Mysterious gift to Eckerd College keeps on giving

Published September 5, 2019

Arthur Skinner ’72 and his son Joseph Skinner ’14 join Nicole Manuel ’98 to open the final 200-pound “mystery” crate of visual art donated to the College in the 1970s.

Sunday, September 1, marked the end of a mystery at Eckerd College as visual arts faculty mounted the final show of decades-old, donated art unearthed in an unassuming storage room.

Hidden Treasures VIII: Highlights from the Last of the Mystery Crates will be on display until November 15 in the Main Gallery of the Nielsen Center for Visual Arts (NCVA).

The eighth show features three lithographs by Lee Krasner, whose retrospective is currently on display at London’s Barbican Centre and whose overshadowed legacy—she was the wife of Jackson Pollock—was featured in a recent article in The Atlantic magazine.

“She’s getting some long-overdue attention in the art world,” said Arthur Skinner ’72, a professor of visual arts at Eckerd College and the show’s curator.

Most of the other 140 prints by 25 different artists can be found in other well-known collections, including London’s Tate Modern Museum. Renowned artists Juan Genoves, Sir Sidney Nolan, Patrick Caulfield, Julian Trevelyan, Anthony Hill, Patrick Heron, Kenneth Martin and British Pop artist Peter Phillips will round out the show and, ultimately, Eckerd’s world-class art collection.

In October 2015, Rev. Doug McMahon, Eckerd College chaplain and director of its Center for Spiritual Life, stumbled upon a treasure trove while looking through a mechanical room in the Billy O. Wireman Chapel on campus. He found 10 huge storage crates filled with art that had been collecting dust.

Skinner spent the next four years opening the crates filled with hundreds of pieces from a long-forgotten gift to the College from the Martin S. Ackerman Foundation. Pieces had been donated from 1979 to the early 1980s; some had been framed, others sold, but no one knows how this large deposit ended up squirreled away in a storage room. In total, Skinner was able to curate five shows based on the mysterious gift and archive 800 world-class prints, five limited-edition sculptures, 15 limited-edition books and one original drawing. Famous names such as David Hockney, Adolf Gottlieb, Larry Rivers, Eduardo Paolozzi, Joe Tilson, Dame Elizabeth Frink, Dieter Roth and Patrick Procktor now populate the Eckerd College Collection.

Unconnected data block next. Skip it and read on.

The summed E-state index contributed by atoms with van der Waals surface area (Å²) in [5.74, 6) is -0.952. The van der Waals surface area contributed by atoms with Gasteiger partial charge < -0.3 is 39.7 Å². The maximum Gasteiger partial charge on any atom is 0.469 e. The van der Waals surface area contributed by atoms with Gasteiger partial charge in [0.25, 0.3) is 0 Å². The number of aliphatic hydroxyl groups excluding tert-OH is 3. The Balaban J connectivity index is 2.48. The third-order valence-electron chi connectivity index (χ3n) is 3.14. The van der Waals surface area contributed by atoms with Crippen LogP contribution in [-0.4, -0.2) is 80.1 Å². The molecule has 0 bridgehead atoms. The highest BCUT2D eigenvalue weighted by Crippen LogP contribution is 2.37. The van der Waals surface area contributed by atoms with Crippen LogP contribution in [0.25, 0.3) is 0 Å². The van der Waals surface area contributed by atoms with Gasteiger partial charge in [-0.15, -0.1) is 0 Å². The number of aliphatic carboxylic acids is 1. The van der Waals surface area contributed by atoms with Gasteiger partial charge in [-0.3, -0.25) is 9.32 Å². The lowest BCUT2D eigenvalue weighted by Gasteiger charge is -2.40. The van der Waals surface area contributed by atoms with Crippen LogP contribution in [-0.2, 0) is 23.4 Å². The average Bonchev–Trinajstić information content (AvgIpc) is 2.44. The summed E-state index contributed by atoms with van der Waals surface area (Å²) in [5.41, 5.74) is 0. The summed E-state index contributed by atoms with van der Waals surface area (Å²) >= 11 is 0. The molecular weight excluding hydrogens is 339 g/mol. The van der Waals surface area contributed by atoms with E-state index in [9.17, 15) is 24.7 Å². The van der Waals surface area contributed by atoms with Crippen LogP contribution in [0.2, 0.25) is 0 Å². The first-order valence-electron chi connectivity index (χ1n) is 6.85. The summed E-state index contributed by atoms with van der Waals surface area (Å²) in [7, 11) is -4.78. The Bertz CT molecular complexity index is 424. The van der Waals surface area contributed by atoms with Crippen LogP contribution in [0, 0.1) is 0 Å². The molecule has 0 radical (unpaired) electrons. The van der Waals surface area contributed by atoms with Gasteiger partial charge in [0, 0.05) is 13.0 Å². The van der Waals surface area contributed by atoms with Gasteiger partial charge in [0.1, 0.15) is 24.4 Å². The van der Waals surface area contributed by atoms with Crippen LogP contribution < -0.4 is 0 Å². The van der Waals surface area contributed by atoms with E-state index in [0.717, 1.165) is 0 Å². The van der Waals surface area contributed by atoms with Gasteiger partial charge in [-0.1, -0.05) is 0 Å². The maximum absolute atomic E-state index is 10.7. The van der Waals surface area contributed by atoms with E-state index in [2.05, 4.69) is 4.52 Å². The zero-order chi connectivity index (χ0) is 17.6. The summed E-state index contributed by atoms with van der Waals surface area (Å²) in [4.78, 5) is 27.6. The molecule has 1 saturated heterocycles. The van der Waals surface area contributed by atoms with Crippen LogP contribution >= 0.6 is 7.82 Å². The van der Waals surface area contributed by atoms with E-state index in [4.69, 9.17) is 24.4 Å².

Arthur Skinner '72 inside the gallery storage room

Professor Skinner shows off the gallery storage room, a trove of visual arts treasures.

Following the final show, the real work will begin for the art faculty.

“First, we have a good bit of work to do in updating our inventory, including any necessary research,” Skinner explained. “And, hopefully, someday we’ll be able to complete, or at least make significant progress with, a project to digitize the entire permanent collection, which began a couple of years ago.”

Key works will remain on display around campus as Director of Grant Development Anna Ruth and Assistant Professor and Collection Development and Electronic Services Librarian Nancy Schuler pursue grants to fund this large-scale, years-long digitization project.

“This could also, at least potentially, involve any student assistants who have a particular interest in art history or museum studies,” Skinner said.

Remaining pieces will be flat filed in the NCVA gallery storage until they reemerge once again.

Check out the Visual Arts Events Calendar for a full listing of this semester’s gallery exhibitions.